Tariff Update: The US ITC released their recommended remedies. Up next? Trump’s review

president trump on solar tariff

Nov. 22, 2017 | By Marya Friedman

Chairman Schmidtlein was right, it has been a wild ride so far in the solar industry.

Determining whether a tariff should be placed on imported panels, and if so how much – has been a long (still ongoing) process. But we’re approaching the end now that the U.S. International Trade Commission has made their recommendations for President Trump.

So what did the ITC decide and what happens next? Before we jump into what lies ahead, let’s recap what’s happened so far.

Brief timeline overview if you missed our last article:

  • May: Suniva & SolarWorld petitioned for damage reparations
  • May-September: The U.S. ITC investigated Suniva & SolarWorld’s damage claims
  • October: Those pro-tariff, and those against, had to make their case to the ITC. The ITC ultimately ruled in favor of damage reparations, through both quantitative restrictions and fees on imported solar cells & modules (panel components). A lot has happened since May, but the biggest takeaway from the investigation and hearings is that, based on the damage Suniva and SolarWorld claimed, the ITC unanimously recommends both a quota and some sort of fee on imports. . But should this fee be a tariff? And how high should it be? ?

Among the four commissioners, there are three distinct remedy proposals

Chairman Schmidtlein drafted a more aggressive recommendation – “an ad valorem tariff rate of 35 percent to be incrementally reduced during the 4-year remedy period.” 1 Meaning, the higher the value of the panels, the higher the tax, starting at 35%. Each year, during the 4-year remedy period, the tax rate would decrease by 1%. Below is a table outlining her proposal:

Chairman Schmidtlein’s Recommended Remedy1

Tariff-rate QuotaYear 1Year 2Year 3Year 4
In-Quota Tariff Rate10%9.5%9.0%8.5%
In-Quota Volume Level0.5 Gigawatts0.6 Gigawatts0.7 Gigawatts0.8 Gigawatts
Out-of-Quota Tariff Rate30%29%28%27%
Modules: Tariff (Ad Valorem) -->35%34%33%32%


Vice Chairman Johanson & Commissioner Williamson’s Recommended Remedy2

Vice Chairman David S. Johanson and Commissioner Irving A. Williamson, however, have a more lenient tariff plan in mind. They recommend a 30% tariff that decreases 5% every year during the 4-year term (detailed below)2:

Cells: Tariff-rate QuotaYear 1Year 2Year 3Year 4
In-Quota Tariff Rate10%9.5%9.0%8.5%
In-Quota Volume Level0.5 Gigawatts0.6 Gigawatts0.7 Gigawatts0.8 Gigawatts
Out-of-Quota Tariff Rate30%29%28%27%
Modules: Tariff (Ad Valorem)35%34%33%32%


Commissioner Broadbent’s Recommended Remedy

While Commissioner Meredith M. Broadbent recommends a quota as well, she is firmly against imposing a tariff. She believes that the resulting price increases would suppress the demand for panels in the United States, and “adversely affect the hundreds of thousands of U.S. workers employed” by the solar industry.4 Instead she recommends a licensing fee on imports that would directly fund developmental assistance to domestic panel manufacturers.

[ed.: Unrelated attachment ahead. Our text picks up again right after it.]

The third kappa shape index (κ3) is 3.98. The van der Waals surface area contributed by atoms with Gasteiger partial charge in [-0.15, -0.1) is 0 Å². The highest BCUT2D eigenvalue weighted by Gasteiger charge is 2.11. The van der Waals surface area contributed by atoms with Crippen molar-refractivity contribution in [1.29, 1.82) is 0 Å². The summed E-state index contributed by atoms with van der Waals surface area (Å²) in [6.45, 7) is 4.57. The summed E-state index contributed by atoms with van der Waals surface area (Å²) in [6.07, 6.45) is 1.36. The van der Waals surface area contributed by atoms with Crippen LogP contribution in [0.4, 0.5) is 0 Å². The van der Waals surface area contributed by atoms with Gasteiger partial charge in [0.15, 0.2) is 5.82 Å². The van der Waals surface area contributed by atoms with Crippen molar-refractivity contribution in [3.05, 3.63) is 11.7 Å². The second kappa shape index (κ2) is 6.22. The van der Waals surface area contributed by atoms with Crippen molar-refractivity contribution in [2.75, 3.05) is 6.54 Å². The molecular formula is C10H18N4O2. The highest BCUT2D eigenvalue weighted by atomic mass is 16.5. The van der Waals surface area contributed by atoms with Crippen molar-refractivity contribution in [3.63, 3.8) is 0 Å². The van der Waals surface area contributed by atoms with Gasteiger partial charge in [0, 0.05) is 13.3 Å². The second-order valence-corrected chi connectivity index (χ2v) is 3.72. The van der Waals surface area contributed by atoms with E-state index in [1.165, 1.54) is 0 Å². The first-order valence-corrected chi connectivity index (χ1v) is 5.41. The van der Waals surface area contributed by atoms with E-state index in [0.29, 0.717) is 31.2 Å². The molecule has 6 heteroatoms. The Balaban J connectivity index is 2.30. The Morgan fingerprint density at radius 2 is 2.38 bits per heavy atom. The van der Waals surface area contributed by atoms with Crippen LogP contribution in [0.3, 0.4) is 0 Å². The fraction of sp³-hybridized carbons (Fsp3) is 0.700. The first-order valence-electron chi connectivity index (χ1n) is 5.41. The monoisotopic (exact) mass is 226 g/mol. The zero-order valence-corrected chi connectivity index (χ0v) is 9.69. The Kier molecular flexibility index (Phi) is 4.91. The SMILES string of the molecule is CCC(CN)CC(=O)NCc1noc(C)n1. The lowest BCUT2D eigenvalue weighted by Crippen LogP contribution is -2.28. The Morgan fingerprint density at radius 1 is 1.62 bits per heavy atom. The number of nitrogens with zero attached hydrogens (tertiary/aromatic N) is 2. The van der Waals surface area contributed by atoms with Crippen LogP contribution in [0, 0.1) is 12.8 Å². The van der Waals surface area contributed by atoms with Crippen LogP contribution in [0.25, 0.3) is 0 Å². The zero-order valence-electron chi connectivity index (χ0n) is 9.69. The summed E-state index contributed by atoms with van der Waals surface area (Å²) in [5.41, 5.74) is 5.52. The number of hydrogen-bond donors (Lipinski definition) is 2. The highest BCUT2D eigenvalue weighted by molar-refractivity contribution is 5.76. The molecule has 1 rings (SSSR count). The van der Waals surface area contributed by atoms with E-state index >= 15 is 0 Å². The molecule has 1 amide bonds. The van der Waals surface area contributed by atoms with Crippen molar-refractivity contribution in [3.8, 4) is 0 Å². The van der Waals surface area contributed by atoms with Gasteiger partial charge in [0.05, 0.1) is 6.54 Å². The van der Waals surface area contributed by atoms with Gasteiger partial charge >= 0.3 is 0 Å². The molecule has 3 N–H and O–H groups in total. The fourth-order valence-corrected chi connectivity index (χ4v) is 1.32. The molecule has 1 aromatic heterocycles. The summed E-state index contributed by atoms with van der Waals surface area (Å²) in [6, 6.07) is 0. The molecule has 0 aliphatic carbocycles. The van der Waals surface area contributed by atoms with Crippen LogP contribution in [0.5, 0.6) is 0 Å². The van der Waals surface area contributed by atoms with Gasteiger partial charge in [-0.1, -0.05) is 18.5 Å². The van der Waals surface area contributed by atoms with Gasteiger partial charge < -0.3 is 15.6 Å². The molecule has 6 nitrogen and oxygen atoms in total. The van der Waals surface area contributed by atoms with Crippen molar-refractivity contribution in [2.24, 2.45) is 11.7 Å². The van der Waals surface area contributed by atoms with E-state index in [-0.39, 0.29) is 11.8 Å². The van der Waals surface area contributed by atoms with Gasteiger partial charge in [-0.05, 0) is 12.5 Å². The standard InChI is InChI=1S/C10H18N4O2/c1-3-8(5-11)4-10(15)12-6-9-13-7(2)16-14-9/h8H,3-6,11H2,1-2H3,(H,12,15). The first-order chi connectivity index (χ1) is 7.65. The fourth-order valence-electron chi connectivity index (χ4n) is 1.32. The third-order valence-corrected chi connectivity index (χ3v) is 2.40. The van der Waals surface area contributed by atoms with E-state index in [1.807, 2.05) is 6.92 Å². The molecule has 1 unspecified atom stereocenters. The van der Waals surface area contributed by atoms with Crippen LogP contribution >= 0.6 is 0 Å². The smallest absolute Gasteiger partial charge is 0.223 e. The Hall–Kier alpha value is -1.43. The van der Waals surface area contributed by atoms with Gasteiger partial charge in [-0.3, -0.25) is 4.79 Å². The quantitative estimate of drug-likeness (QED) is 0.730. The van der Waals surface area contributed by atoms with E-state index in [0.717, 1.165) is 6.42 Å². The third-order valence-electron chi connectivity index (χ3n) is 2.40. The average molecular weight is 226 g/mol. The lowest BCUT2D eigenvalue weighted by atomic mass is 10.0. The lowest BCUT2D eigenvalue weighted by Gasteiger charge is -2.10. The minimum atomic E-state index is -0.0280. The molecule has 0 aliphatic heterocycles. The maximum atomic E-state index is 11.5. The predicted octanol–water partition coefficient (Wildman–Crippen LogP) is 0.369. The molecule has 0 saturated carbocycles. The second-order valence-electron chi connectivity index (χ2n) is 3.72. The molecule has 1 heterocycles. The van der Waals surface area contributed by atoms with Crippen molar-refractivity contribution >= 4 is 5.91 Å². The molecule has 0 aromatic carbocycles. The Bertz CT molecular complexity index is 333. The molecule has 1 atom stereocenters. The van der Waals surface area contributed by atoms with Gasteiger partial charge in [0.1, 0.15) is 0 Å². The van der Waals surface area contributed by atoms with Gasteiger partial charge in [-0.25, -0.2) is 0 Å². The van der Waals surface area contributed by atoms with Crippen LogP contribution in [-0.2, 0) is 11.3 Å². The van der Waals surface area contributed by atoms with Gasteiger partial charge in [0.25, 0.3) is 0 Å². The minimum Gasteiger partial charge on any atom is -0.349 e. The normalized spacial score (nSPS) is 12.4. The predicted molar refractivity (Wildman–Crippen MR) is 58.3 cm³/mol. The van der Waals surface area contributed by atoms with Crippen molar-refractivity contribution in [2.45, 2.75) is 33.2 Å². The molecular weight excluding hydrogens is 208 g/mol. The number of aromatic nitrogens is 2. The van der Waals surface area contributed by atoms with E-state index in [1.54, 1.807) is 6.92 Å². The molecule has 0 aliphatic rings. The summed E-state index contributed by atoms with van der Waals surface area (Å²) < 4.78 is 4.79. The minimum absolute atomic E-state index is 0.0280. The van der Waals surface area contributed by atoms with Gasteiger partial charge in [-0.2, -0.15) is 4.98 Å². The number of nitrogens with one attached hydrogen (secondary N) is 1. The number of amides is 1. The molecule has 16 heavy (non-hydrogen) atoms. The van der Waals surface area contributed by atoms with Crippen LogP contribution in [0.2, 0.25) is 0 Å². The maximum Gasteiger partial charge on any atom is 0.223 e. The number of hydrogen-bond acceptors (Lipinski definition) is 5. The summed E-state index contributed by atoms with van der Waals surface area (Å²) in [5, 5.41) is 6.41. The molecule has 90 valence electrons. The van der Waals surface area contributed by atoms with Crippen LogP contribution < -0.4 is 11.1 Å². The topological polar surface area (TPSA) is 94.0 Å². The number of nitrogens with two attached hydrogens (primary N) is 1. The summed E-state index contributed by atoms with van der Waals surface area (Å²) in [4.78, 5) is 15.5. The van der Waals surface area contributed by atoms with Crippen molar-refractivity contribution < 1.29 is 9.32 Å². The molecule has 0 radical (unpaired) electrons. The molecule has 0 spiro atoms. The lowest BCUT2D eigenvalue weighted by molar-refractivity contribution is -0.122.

Year 1Year 2Year 3Year 4
Quota: Cells & Panels8.9 Gigawatts10.3 Gigawatts11.7 Gigawatts13.1 Gigawatts
Import License Revenue (estimate)$89 Million$103 Million$117 Million$131 Million

Up next is the final leg of the process – getting Trump’s approval. The ITC will submit their proposed remedies to the United States Trade Representative (USTR). The USTR will then accept public comments until November 20th. After that, the Trump administration will announce its decision at a public hearing on December 6th.

We know Trump hasn’t exactly been pro-renewables (understatement), but will he be in favor of a high tariff, or in favor of a tariff at all? According to the New York Times, business lobbyists have argued “that tariffs benefit a narrow slice of industry at the expense of other companies and consumers of those products, who have to pay higher costs.”3 The Washington Post expressed doubt in a solar tariff as well, stating that it  would “harm far more Americans than it could possibly help.” 5 In line with these fears, Commissioner Broadbent noted that neither Suniva nor SolarWorld had submitted an adjustment plan to concretely explain how they would keep their businesses afloat once the 4-year tariff period had ended.

With conservative interest groups and the majority of U.S. solar developers, installers, and manufacturers down the supply chain aligned against the tariff, the December 6th public hearing is sure to be packed with people – including members of the Green Street team! So be sure to follow along on our twitter @greenstsolar for updates.